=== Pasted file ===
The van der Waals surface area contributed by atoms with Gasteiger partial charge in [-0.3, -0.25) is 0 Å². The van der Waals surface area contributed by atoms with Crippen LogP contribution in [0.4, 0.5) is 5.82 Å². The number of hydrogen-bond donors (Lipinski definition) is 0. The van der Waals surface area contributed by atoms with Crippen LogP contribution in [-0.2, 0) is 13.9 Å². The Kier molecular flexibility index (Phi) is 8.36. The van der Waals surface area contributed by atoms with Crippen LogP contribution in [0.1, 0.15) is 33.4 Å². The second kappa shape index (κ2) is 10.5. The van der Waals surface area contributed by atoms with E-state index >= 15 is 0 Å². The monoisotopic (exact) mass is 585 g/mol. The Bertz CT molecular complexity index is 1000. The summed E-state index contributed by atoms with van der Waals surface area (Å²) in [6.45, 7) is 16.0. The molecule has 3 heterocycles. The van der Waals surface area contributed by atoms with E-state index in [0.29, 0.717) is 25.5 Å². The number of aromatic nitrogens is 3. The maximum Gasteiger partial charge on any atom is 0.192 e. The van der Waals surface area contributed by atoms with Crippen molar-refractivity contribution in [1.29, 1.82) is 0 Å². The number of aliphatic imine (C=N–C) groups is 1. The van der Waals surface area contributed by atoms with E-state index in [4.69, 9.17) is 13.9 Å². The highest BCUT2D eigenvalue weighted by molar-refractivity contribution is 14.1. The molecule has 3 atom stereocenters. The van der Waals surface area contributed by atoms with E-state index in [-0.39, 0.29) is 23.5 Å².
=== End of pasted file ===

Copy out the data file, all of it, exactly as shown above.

The van der Waals surface area contributed by atoms with Gasteiger partial charge in [-0.3, -0.25) is 0 Å². The van der Waals surface area contributed by atoms with Crippen LogP contribution in [0.4, 0.5) is 5.82 Å². The number of hydrogen-bond donors (Lipinski definition) is 0. The van der Waals surface area contributed by atoms with Crippen LogP contribution in [-0.2, 0) is 13.9 Å². The Kier molecular flexibility index (Phi) is 8.36. The van der Waals surface area contributed by atoms with Crippen LogP contribution in [0.1, 0.15) is 33.4 Å². The second kappa shape index (κ2) is 10.5. The van der Waals surface area contributed by atoms with E-state index >= 15 is 0 Å². The monoisotopic (exact) mass is 585 g/mol. The Bertz CT molecular complexity index is 1000. The summed E-state index contributed by atoms with van der Waals surface area (Å²) in [6.45, 7) is 16.0. The molecule has 3 heterocycles. The van der Waals surface area contributed by atoms with E-state index in [0.29, 0.717) is 25.5 Å². The number of aromatic nitrogens is 3. The maximum Gasteiger partial charge on any atom is 0.192 e. The van der Waals surface area contributed by atoms with Crippen molar-refractivity contribution in [1.29, 1.82) is 0 Å². The number of aliphatic imine (C=N–C) groups is 1. The van der Waals surface area contributed by atoms with E-state index in [4.69, 9.17) is 13.9 Å². The highest BCUT2D eigenvalue weighted by molar-refractivity contribution is 14.1. The molecule has 3 atom stereocenters. The van der Waals surface area contributed by atoms with E-state index in [-0.39, 0.29) is 23.5 Å².